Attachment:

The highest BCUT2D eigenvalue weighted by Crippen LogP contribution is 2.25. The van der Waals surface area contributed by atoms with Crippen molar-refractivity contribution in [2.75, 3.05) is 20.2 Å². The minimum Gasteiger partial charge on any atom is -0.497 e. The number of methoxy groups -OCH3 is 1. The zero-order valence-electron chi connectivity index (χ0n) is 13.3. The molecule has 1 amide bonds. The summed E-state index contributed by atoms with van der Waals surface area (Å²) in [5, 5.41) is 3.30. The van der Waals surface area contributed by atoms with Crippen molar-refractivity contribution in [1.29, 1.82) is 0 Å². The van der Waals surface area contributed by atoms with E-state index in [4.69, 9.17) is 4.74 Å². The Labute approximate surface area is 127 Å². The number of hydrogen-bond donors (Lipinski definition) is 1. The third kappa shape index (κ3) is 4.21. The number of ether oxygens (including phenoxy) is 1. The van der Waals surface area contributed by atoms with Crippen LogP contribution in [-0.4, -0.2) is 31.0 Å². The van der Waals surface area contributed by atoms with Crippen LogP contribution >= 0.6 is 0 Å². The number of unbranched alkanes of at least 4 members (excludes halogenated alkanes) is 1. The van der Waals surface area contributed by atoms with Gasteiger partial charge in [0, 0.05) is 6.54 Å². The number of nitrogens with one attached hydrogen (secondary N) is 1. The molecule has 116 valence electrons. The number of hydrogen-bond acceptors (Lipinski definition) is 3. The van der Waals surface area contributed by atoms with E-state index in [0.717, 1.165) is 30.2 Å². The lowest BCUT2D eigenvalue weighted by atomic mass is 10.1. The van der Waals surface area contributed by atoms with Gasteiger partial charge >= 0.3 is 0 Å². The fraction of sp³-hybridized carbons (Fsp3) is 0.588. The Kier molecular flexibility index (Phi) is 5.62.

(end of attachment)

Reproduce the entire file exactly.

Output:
The highest BCUT2D eigenvalue weighted by Crippen LogP contribution is 2.25. The van der Waals surface area contributed by atoms with Crippen molar-refractivity contribution in [2.75, 3.05) is 20.2 Å². The minimum Gasteiger partial charge on any atom is -0.497 e. The number of methoxy groups -OCH3 is 1. The zero-order valence-electron chi connectivity index (χ0n) is 13.3. The molecule has 1 amide bonds. The summed E-state index contributed by atoms with van der Waals surface area (Å²) in [5, 5.41) is 3.30. The van der Waals surface area contributed by atoms with Crippen molar-refractivity contribution in [1.29, 1.82) is 0 Å². The van der Waals surface area contributed by atoms with E-state index in [4.69, 9.17) is 4.74 Å². The Labute approximate surface area is 127 Å². The number of hydrogen-bond donors (Lipinski definition) is 1. The third kappa shape index (κ3) is 4.21. The number of ether oxygens (including phenoxy) is 1. The van der Waals surface area contributed by atoms with Crippen LogP contribution in [-0.4, -0.2) is 31.0 Å². The van der Waals surface area contributed by atoms with Crippen LogP contribution >= 0.6 is 0 Å². The number of unbranched alkanes of at least 4 members (excludes halogenated alkanes) is 1. The van der Waals surface area contributed by atoms with Gasteiger partial charge in [0, 0.05) is 6.54 Å². The number of nitrogens with one attached hydrogen (secondary N) is 1. The molecule has 116 valence electrons. The number of hydrogen-bond acceptors (Lipinski definition) is 3. The van der Waals surface area contributed by atoms with E-state index in [0.717, 1.165) is 30.2 Å². The lowest BCUT2D eigenvalue weighted by atomic mass is 10.1. The van der Waals surface area contributed by atoms with Gasteiger partial charge >= 0.3 is 0 Å². The fraction of sp³-hybridized carbons (Fsp3) is 0.588. The Kier molecular flexibility index (Phi) is 5.62.